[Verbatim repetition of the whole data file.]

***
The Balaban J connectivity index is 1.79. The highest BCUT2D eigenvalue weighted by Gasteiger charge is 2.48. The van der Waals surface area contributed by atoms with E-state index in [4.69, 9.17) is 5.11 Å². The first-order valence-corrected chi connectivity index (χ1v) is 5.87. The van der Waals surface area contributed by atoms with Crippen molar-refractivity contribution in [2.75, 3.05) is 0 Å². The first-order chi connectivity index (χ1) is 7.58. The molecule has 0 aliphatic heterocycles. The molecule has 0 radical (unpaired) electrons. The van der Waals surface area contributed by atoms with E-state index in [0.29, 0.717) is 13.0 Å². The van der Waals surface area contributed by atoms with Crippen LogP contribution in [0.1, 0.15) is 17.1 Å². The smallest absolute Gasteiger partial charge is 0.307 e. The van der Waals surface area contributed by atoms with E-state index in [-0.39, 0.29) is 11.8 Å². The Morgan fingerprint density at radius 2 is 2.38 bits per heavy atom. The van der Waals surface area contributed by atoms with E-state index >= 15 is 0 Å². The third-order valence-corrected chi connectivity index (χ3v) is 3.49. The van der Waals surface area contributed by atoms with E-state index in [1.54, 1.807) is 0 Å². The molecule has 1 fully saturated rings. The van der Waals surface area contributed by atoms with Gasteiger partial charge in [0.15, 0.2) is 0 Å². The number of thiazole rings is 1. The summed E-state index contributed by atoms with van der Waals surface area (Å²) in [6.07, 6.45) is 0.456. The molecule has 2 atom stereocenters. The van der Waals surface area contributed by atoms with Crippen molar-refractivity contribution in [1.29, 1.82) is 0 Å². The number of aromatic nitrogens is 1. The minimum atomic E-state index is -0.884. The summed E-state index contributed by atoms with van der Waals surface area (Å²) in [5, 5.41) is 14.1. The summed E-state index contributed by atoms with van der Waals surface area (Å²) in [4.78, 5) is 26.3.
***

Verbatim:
The Balaban J connectivity index is 1.79. The highest BCUT2D eigenvalue weighted by Gasteiger charge is 2.48. The van der Waals surface area contributed by atoms with E-state index in [4.69, 9.17) is 5.11 Å². The first-order valence-corrected chi connectivity index (χ1v) is 5.87. The van der Waals surface area contributed by atoms with Crippen molar-refractivity contribution in [2.75, 3.05) is 0 Å². The first-order chi connectivity index (χ1) is 7.58. The molecule has 0 aliphatic heterocycles. The molecule has 0 radical (unpaired) electrons. The van der Waals surface area contributed by atoms with E-state index in [0.29, 0.717) is 13.0 Å². The van der Waals surface area contributed by atoms with Crippen LogP contribution in [0.1, 0.15) is 17.1 Å². The smallest absolute Gasteiger partial charge is 0.307 e. The van der Waals surface area contributed by atoms with E-state index in [-0.39, 0.29) is 11.8 Å². The Morgan fingerprint density at radius 2 is 2.38 bits per heavy atom. The van der Waals surface area contributed by atoms with E-state index >= 15 is 0 Å². The third-order valence-corrected chi connectivity index (χ3v) is 3.49. The van der Waals surface area contributed by atoms with E-state index in [1.54, 1.807) is 0 Å². The molecule has 1 fully saturated rings. The van der Waals surface area contributed by atoms with Gasteiger partial charge in [0.15, 0.2) is 0 Å². The number of thiazole rings is 1. The summed E-state index contributed by atoms with van der Waals surface area (Å²) in [6.07, 6.45) is 0.456. The molecule has 2 atom stereocenters. The van der Waals surface area contributed by atoms with Crippen molar-refractivity contribution in [1.29, 1.82) is 0 Å². The number of aromatic nitrogens is 1. The minimum atomic E-state index is -0.884. The summed E-state index contributed by atoms with van der Waals surface area (Å²) in [5, 5.41) is 14.1. The summed E-state index contributed by atoms with van der Waals surface area (Å²) in [4.78, 5) is 26.3.